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Tuesday, January 17, 2017

Jacob Collins

Jacob Collins Teaching a Class
We talk a lot about art, everything from how to draw a head without first starting with a circle, to the existentialism of "art for art's sake." However, once we get past the first few formative years when art instruction is deemed to be so critical that parents and teachers alike tiptoe about as if afraid to step on the young art student's fragile egos, lest we destroy their creative impulses for life; we tend not to give much thought to "what" and "how" art is taught in the upper level classrooms of high schools and colleges. It's as if all that had been settled more than a hundred years ago when such instruction became commonplace in public institutions of higher learning. In any case, we often simply consider such advanced pedagogic philosophy as of little importance in the training of young, college-level students and post-graduates. Educators tend to think of such individuals as too "set in their ways" to absorb such instructional influences.
Alumni of New York's Art Students League, ca. 1950.
Yet our branch of history is full of young artists (above)whose style, content, and thought processes have been radically altered by outstanding teachers with exceptional influence over their protégés, whose pondering minds are much more open than we might think. Along the same line, another factor in upper-level art education which we don't often consider is that, just as in politics, we find both conservatives and progressives. Also, as in politics, there is a pedagogic spectrum binding these two extremes. Perhaps that's why colleges reward graduates with "degrees." To oversimplify somewhat, conservative art schools place heavy emphasis on skill development in working with live models, plein-air painting, and three-dimensional sources. Progressive schools emphasize the creative thought processes, and virtually unlimited sources, in producing art designed to move minds, assuming that any necessary art skills have developed or will develop individually as needed. This extreme is message oriented, utilizing often radical new ideas and controversial images to capture the highly limited social attention span. If the results are attractive, even beautiful to behold, so much the better, but that element is usually secondary. Progressives deem beauty to be a fortunate byproduct of creativity. Their art is forward-looking, while conservative art instruction is oriented toward creating art of great beauty at the expense of novelty. Akin to the Pre-Raphaelites of the late 19th-century British art, such instructional philosophy holds the Renaissance as the epitome of man's artistic achievement. Beauty forms an integral part of their definition of art.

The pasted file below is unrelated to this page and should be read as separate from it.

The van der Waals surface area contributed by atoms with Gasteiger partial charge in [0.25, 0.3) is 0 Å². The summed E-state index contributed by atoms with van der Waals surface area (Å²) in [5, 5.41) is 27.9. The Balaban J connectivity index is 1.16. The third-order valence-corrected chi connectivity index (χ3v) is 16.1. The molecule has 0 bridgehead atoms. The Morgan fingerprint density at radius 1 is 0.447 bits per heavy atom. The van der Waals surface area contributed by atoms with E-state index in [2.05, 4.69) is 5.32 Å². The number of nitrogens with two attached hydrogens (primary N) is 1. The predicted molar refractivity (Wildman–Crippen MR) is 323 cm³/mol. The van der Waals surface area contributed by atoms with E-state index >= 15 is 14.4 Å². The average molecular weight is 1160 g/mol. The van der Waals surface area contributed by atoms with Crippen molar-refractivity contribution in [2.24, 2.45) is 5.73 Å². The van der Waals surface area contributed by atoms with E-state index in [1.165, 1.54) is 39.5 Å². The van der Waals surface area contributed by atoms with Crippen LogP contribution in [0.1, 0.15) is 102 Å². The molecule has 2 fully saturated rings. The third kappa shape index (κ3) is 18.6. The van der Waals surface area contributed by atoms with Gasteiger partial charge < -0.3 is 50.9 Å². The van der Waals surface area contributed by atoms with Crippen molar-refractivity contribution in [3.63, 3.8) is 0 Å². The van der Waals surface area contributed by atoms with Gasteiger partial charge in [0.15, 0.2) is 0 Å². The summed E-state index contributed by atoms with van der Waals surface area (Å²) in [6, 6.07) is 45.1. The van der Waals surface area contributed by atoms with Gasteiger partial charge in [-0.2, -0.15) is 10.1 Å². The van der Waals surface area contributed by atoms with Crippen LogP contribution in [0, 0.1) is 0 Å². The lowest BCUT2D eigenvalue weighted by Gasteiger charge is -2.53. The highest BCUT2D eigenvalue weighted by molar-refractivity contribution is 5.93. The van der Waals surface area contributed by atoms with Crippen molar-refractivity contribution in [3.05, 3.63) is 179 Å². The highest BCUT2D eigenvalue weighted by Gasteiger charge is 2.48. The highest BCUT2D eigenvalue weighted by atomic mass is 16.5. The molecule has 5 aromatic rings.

The "learn to draw and paint" school of art where ancient beauty
rules and creative genius hopefully evolves as a logical result.
The New York artist, Jacob Collins, might easily be considered the foremost proponent of conservative art instructional philosophy. In fact, he has founded his own art academy (several times), the most recent being the present day Grand Central Atelier (GCA) dating from the 1990s. Although Collins and others might not admit it, conservative art instruction has as its basis a rejection of all that we've come to call Modern Art, which, by inference, is a whole-hearted, exclusionary embrace of Realism. Moreover, that's not just Realism as defined by the work of Corot, Courbet, Millais, and other Frenchmen during the mid-19th-century, but what they term "Classical Realism," as defined by the 16th century masters. As with politics, it's "wishful thinking" in fear of "innovative thinking."